Many times in our lives we look to others to assist us in making decisions concerning our children. While seeking their thoughts and opinions is valuable, I have found that our motherly instinct truly provide the right answer for many of our decisions. However, what if your motherly instinct does not come out as soon as you want it to and what if it takes a few situations to have the instinct knock you down on the floor telling you to make a change? This was me two weeks ago when the decision to change day care providers for my daughter became unmistakably clear.
Choosing a day care provider for your child is one of the most important decisions you will make as a mother. The decision to return back to work and place your child with a stranger who you will need to trust right away is extremely scary and stressful.
When I returned back to work we placed our daughter with an in-home day care provider close to where we live. For the first four months we felt as if she was taking care of our child to the level we had hoped she would, yet when the fall came we began to feel differently. It began with us feeling that my daughter was sitting in front of a TV and not being stimulated or played with. To this date I have never known what activities other than a craft that my daughter has participated in. I don’teven believe she was ever read a book, because I was never told. The larger issues arose when our provider stated in a text message that “I am spending most of my day feeding the baby.” Yes, that is correct, she actually tried to get us to skip a solids meal and for us to do that after we got home from work. That was the first red flag. Who would ask a parent if their child could skip a meal? This, to my husband and me was a basic need that needed to get fulfilled no matter what.
The second red flag was when we started noticing her diapers were heavily packed with urine when we picked her up. Now, if my child is getting a diaper change at 4:00 p.m., being fed a bottle at 4:15 p.m. and picked up at 4:30 p.m., how is it possible that a diaper can be that full? I know my child and that full of a diaper takes hours to fill. In fact, it has never been that full.
The third red flag was when we arrived to find our daughter in a room by herself, playing just a few feet away from a brick fireplace while the provider was in another room. I was very upset. The fourth and final red flag was when we picked her up around the same time a month later and the diaper was not only full, but she had made a bowel movement as well. When I brought her home to check the diaper I was completely disgusted, frustrated, angry and had an enormous amount of guilt. I was up that night for hours in rage and frustration. I even slept in my daughter’s room that night because I felt as if I had failed as a mother. However, with the guilt came a feeling inside me to do something, to make a change for my daughter to better this situation. I call this my motherly instinct and it just about knocked me down on the floor.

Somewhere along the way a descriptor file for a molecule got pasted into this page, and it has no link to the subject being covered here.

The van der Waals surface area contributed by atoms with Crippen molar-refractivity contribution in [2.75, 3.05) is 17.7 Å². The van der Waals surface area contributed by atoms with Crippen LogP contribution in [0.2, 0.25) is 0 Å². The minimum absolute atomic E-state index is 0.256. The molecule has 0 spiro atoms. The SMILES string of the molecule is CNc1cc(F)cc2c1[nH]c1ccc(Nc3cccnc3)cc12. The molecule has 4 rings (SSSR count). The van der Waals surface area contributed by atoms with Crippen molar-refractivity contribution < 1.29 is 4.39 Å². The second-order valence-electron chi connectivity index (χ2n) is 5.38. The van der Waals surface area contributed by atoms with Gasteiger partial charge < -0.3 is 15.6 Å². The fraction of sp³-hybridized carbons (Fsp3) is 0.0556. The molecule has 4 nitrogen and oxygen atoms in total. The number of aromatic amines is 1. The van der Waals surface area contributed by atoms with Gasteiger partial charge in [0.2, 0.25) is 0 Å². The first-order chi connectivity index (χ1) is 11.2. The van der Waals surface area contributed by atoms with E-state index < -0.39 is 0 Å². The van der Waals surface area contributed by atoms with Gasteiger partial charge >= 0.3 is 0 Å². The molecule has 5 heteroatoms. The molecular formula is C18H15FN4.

After months of complaining, feeling as if I had no options, I began calling daycare centers in the area and one finally had an opening. I feel that now is the best time to transition her into a center, one that offers more accountability on those caring for my daughter and one that will stimulate her both physically and mentally.
Personally, I would have done this sooner had there been an opening. When your child is in a daycare that you are not satisfied with and there are no other openings in the area, you feel as if your hands are tied, you are strapped and with no place to go. It’s a horrible feeling that no mother should go through.
Had this provider not tried to cut corners, communicated with us about what my daughter did during the day and changed her diapers more, my daughter would probably still be there.
The moral of the story is always trust your motherly instinct, the feeling inside you that something is just not right. If you, by no fault of your own, ignore it or dismiss it, the next time around it will come at you full speed.